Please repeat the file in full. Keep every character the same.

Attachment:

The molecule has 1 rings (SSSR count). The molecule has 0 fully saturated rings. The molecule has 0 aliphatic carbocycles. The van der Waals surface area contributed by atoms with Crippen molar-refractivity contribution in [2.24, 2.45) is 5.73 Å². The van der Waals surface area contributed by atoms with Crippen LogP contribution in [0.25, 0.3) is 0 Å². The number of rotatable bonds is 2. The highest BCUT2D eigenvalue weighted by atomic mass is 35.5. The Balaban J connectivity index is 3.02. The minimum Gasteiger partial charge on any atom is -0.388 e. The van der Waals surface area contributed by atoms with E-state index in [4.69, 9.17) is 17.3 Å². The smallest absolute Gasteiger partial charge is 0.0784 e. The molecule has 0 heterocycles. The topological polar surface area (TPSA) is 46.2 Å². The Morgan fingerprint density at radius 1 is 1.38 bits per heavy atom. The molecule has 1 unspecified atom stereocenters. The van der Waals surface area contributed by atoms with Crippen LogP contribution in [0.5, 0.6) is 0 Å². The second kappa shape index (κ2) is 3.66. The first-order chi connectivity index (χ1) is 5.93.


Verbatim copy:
The molecule has 1 rings (SSSR count). The molecule has 0 fully saturated rings. The molecule has 0 aliphatic carbocycles. The van der Waals surface area contributed by atoms with Crippen molar-refractivity contribution in [2.24, 2.45) is 5.73 Å². The van der Waals surface area contributed by atoms with Crippen LogP contribution in [0.25, 0.3) is 0 Å². The number of rotatable bonds is 2. The highest BCUT2D eigenvalue weighted by atomic mass is 35.5. The Balaban J connectivity index is 3.02. The minimum Gasteiger partial charge on any atom is -0.388 e. The van der Waals surface area contributed by atoms with E-state index in [4.69, 9.17) is 17.3 Å². The smallest absolute Gasteiger partial charge is 0.0784 e. The molecule has 0 heterocycles. The topological polar surface area (TPSA) is 46.2 Å². The Morgan fingerprint density at radius 1 is 1.38 bits per heavy atom. The molecule has 1 unspecified atom stereocenters. The van der Waals surface area contributed by atoms with Crippen LogP contribution in [0.5, 0.6) is 0 Å². The second kappa shape index (κ2) is 3.66. The first-order chi connectivity index (χ1) is 5.93.